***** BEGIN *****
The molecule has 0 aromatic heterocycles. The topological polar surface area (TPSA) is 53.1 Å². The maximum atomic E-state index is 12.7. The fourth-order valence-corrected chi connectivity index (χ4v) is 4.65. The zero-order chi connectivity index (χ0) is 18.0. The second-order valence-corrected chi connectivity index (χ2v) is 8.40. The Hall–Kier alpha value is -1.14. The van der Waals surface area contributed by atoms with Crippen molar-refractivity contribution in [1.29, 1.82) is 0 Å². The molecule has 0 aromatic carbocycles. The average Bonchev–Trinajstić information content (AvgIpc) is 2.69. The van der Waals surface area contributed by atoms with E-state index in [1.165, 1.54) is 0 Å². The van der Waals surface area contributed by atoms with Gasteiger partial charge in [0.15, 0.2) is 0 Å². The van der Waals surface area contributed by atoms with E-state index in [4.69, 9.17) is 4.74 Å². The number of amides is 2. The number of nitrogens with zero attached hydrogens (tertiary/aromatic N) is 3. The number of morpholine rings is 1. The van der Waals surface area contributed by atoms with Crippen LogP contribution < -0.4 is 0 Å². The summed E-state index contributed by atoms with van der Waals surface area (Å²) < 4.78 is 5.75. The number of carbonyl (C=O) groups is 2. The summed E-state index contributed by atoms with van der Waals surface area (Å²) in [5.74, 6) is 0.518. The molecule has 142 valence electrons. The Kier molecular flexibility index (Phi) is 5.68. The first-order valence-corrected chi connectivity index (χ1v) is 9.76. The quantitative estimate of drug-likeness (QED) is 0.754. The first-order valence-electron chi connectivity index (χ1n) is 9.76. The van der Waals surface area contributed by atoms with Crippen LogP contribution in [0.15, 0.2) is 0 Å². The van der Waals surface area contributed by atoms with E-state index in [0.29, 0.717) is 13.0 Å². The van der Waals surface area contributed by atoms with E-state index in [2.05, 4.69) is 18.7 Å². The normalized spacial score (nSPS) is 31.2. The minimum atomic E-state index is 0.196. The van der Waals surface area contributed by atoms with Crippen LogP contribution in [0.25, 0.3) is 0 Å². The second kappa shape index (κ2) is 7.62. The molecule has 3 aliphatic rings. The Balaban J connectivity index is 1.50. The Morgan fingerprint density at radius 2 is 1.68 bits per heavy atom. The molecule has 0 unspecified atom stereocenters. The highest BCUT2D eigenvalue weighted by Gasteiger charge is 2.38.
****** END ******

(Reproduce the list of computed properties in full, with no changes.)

The molecule has 0 aromatic heterocycles. The topological polar surface area (TPSA) is 53.1 Å². The maximum atomic E-state index is 12.7. The fourth-order valence-corrected chi connectivity index (χ4v) is 4.65. The zero-order chi connectivity index (χ0) is 18.0. The second-order valence-corrected chi connectivity index (χ2v) is 8.40. The Hall–Kier alpha value is -1.14. The van der Waals surface area contributed by atoms with Crippen molar-refractivity contribution in [1.29, 1.82) is 0 Å². The molecule has 0 aromatic carbocycles. The average Bonchev–Trinajstić information content (AvgIpc) is 2.69. The van der Waals surface area contributed by atoms with E-state index in [1.165, 1.54) is 0 Å². The van der Waals surface area contributed by atoms with Gasteiger partial charge in [0.15, 0.2) is 0 Å². The van der Waals surface area contributed by atoms with E-state index in [4.69, 9.17) is 4.74 Å². The number of amides is 2. The number of nitrogens with zero attached hydrogens (tertiary/aromatic N) is 3. The number of morpholine rings is 1. The van der Waals surface area contributed by atoms with Crippen LogP contribution < -0.4 is 0 Å². The summed E-state index contributed by atoms with van der Waals surface area (Å²) < 4.78 is 5.75. The number of carbonyl (C=O) groups is 2. The summed E-state index contributed by atoms with van der Waals surface area (Å²) in [5.74, 6) is 0.518. The molecule has 142 valence electrons. The Kier molecular flexibility index (Phi) is 5.68. The first-order valence-corrected chi connectivity index (χ1v) is 9.76. The quantitative estimate of drug-likeness (QED) is 0.754. The first-order valence-electron chi connectivity index (χ1n) is 9.76. The van der Waals surface area contributed by atoms with Crippen LogP contribution in [0.15, 0.2) is 0 Å². The van der Waals surface area contributed by atoms with E-state index in [0.29, 0.717) is 13.0 Å². The van der Waals surface area contributed by atoms with E-state index in [2.05, 4.69) is 18.7 Å². The normalized spacial score (nSPS) is 31.2. The minimum atomic E-state index is 0.196. The van der Waals surface area contributed by atoms with Crippen LogP contribution in [0.25, 0.3) is 0 Å². The second kappa shape index (κ2) is 7.62. The molecule has 3 aliphatic rings. The Balaban J connectivity index is 1.50. The Morgan fingerprint density at radius 2 is 1.68 bits per heavy atom. The molecule has 0 unspecified atom stereocenters. The highest BCUT2D eigenvalue weighted by Gasteiger charge is 2.38.